After a wonderful and tiring holiday show season, I did a bit of a creative cleanse. Instead of going right back to my dyes and yarn, I picked up a pencil and some wood gouges and put form to some of the ideas in the book Sacred Economics by Charles Eisenstein. My ongoing curiosity with alternative economics and my dis-ease with money as it is, brought me to the book some time ago. I ran the idea of creating the currency that would embody a sacred economic system by my friend John Vincent, who runs A Revolutionary Press in New Haven, Vermont. His press is a non-profit that prints broadsides with broad revolutionary themes and funnels all of its profits to front line social and environmental organizations. He encouraged me to explore the ideas visually, and when I had a design, we collaborated via email to set type to fill in the spaces of my woodblock print. On the frigid and beautiful day of January 11th, I drove up to his shop and we minted the first run of our currency. It was a 5-step, 12-hour process to print about 70 double-sided pieces with the woodblocks, letterpress type and die cut. Since then John has minted about 350 more.
This Christmas finds me thinking deeply about gifts. Not the wrapped items under the tree so much as a philosophy built on a virtuous circle of generosity. And a system called the Gift Economy, which acts on an entirely different axis than our capitalist economy.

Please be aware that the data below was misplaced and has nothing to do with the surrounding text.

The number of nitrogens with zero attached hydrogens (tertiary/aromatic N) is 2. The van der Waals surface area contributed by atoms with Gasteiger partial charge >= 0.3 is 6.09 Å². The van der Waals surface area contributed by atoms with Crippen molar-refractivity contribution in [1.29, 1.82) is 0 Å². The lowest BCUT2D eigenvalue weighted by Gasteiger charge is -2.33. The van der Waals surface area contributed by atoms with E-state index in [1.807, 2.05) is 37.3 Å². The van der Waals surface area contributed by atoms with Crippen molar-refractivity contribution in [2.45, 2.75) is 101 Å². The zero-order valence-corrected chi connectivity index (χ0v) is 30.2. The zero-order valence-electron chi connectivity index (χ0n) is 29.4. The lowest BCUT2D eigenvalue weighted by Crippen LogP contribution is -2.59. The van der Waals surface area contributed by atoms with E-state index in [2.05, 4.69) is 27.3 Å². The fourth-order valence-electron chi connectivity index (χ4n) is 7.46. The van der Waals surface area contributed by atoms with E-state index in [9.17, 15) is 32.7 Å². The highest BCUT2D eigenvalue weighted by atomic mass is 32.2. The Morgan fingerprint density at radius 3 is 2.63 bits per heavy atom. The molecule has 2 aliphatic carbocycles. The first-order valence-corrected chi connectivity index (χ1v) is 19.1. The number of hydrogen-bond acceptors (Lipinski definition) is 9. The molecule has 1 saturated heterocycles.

Thwarted by a snow storm from visiting family today, my dog and I opted for a long snowshoe up the ridge behind my house to the Lily Pond. It’s a familiar tromp for me and it was fun to say hi to the spots where I picked dye mushrooms just a few months ago now all blanketed in white. When I collect wild stuff for dyes, I don’t pay for it. But I do pay attention to what I am doing, acknowledge the joy of discovery, take a moment to study the living plant or mushroom before I pick it, and make sure to never take more than would be sustainable for a particular patch. When I started foraging a few years ago, I could sense first-hand what it felt like to be greedy with Nature’s gifts. The usually enjoyable activity of walking in the woods felt icky if I was trying to load up on and possess these scarce and beautiful beings that were sitting so perfectly in their home environments. I’ve been reading Robin Wall Kimmerer’s Braiding Sweetgrass which has given not only validation to my practice of paying attention to how I forage, but a framework for reciprocity with the land based on the concept of the gift economy. By taking the time to have a relationship with the wildflower and mushroom patches year after year, I learn their habits, can watch when and where they appear, if they seem stressed or vigorous, and only if there is a bounty do I read it as being a gift for me to gather. In turn, I do what I can to protect and enhance their environments and I spread their spores and seeds through the slats of my baskets. They should flourish more and more through the attention and respect I offer. I don’t need huge quantities of any of these precious dye bearing bodies to make the quantities of hats that I do, and I let what is plentiful dictate what colors will populate the patterns.